Martial arts expert Shannon Hiromasa says most people have never been in a fight.
And those that have usually haven’t been in a choke-your-neck, kick-you-in-the-groin, try-to-gouge-your-eyes-out kind of fight.
“I’m aiming with the bottom of fist like I’m stabbing someone with an ice pick,” Hiromasa said while training a group.
A brutal analogy, but if attacked that’s the mindset she says someone needs to get to stay alive.
Shannon Hiromasa and her husband James Hiromasa own and operate Colorado Krav Maga. Krav Maga is a self-defense system originally designed for Isreali special forces.
“We’re teaching them how to get out of chokes, how to get out of grabs, holds, pulls,” James said. “Someone grabbing their hair or grabbing their back, trying to take them away.”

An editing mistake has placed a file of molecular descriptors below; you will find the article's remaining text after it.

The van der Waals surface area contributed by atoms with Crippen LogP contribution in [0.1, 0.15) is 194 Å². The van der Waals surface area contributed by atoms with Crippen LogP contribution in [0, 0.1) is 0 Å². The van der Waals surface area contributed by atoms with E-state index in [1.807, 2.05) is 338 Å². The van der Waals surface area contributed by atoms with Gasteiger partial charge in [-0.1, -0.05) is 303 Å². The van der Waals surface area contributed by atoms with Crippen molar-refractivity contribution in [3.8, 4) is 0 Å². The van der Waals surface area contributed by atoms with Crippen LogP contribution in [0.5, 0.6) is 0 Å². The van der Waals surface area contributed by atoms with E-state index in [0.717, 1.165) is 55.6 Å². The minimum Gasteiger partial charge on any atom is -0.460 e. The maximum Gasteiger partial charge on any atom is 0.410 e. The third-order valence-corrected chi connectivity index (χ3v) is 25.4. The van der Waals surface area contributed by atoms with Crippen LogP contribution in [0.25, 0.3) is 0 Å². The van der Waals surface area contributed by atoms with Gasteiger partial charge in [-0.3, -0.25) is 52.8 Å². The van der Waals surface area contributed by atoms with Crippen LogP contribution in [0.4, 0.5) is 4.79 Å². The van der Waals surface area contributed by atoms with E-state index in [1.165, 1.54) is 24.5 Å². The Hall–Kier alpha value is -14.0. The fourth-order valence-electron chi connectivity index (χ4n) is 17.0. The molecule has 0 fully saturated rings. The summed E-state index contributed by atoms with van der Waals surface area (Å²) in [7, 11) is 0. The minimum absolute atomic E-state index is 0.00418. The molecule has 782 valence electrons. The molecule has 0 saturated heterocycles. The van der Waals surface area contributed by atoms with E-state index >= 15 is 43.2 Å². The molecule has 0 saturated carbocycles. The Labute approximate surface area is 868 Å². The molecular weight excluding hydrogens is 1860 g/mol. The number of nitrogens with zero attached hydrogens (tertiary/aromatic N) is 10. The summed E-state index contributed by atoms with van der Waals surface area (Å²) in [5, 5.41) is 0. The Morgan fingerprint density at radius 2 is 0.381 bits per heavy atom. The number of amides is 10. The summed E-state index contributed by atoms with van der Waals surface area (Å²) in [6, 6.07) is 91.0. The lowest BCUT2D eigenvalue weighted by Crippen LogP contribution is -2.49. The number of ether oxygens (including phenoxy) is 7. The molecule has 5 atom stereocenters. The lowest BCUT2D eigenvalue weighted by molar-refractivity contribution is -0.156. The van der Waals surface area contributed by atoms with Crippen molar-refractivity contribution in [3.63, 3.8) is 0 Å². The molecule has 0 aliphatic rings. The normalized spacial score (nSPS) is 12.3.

On the mat during a recent training session was about a dozen child welfare case workers, all of whom are women.
Welfare worker Elizabeth Conner has never been in a fight and she wants to keep it that way.
“A lot of times you have to go into situations that are high conflict and are crisis,” she said. “And you have to be the one to maintain the calm and have people match that calm.”
Conner says social workers can be in high-stress situations involving families and violence, with many social workers becoming victims of violence themselves.
“Especially when you’re alone after hours in the dark, maybe without any coworkers or police, you at least know how to keep yourself safe,” she said.
Social work can be dangerous and even deadly. The U.S. Bureau of Labor Statistics reports that in 2013, 11,000 social workers were injured as a result of workplace violence.
So this Krav Maga training may save these women’s lives.
Hiromasa, however, says the best fight is a fight that doesn’t happen.